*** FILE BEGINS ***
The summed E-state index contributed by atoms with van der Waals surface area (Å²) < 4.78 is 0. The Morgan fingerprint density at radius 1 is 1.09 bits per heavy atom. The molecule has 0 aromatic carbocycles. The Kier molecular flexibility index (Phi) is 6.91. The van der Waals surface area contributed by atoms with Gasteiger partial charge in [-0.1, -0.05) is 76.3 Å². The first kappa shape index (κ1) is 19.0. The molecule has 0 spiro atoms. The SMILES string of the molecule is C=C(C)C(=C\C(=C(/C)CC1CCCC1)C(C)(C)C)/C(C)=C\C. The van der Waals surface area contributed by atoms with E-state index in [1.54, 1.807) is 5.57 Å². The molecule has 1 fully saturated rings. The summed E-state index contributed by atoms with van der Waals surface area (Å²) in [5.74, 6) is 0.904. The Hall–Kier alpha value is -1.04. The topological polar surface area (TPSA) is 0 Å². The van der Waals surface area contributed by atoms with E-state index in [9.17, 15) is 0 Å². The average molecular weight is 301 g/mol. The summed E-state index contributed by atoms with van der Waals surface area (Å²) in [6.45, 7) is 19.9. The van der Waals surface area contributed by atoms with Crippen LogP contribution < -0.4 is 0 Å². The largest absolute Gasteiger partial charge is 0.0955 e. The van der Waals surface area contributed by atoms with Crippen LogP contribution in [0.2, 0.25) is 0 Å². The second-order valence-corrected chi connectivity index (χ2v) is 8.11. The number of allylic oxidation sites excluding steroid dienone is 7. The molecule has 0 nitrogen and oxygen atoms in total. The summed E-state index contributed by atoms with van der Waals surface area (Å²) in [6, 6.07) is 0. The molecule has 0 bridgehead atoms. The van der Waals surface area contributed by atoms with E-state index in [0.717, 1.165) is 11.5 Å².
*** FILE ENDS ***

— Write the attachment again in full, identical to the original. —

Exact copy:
The summed E-state index contributed by atoms with van der Waals surface area (Å²) < 4.78 is 0. The Morgan fingerprint density at radius 1 is 1.09 bits per heavy atom. The molecule has 0 aromatic carbocycles. The Kier molecular flexibility index (Phi) is 6.91. The van der Waals surface area contributed by atoms with Gasteiger partial charge in [-0.1, -0.05) is 76.3 Å². The first kappa shape index (κ1) is 19.0. The molecule has 0 spiro atoms. The SMILES string of the molecule is C=C(C)C(=C\C(=C(/C)CC1CCCC1)C(C)(C)C)/C(C)=C\C. The van der Waals surface area contributed by atoms with E-state index in [1.54, 1.807) is 5.57 Å². The molecule has 1 fully saturated rings. The summed E-state index contributed by atoms with van der Waals surface area (Å²) in [5.74, 6) is 0.904. The Hall–Kier alpha value is -1.04. The topological polar surface area (TPSA) is 0 Å². The van der Waals surface area contributed by atoms with E-state index in [9.17, 15) is 0 Å². The average molecular weight is 301 g/mol. The summed E-state index contributed by atoms with van der Waals surface area (Å²) in [6.45, 7) is 19.9. The van der Waals surface area contributed by atoms with Crippen LogP contribution < -0.4 is 0 Å². The largest absolute Gasteiger partial charge is 0.0955 e. The van der Waals surface area contributed by atoms with Crippen LogP contribution in [0.2, 0.25) is 0 Å². The second-order valence-corrected chi connectivity index (χ2v) is 8.11. The number of allylic oxidation sites excluding steroid dienone is 7. The molecule has 0 nitrogen and oxygen atoms in total. The summed E-state index contributed by atoms with van der Waals surface area (Å²) in [6, 6.07) is 0. The molecule has 0 bridgehead atoms. The van der Waals surface area contributed by atoms with E-state index in [0.717, 1.165) is 11.5 Å².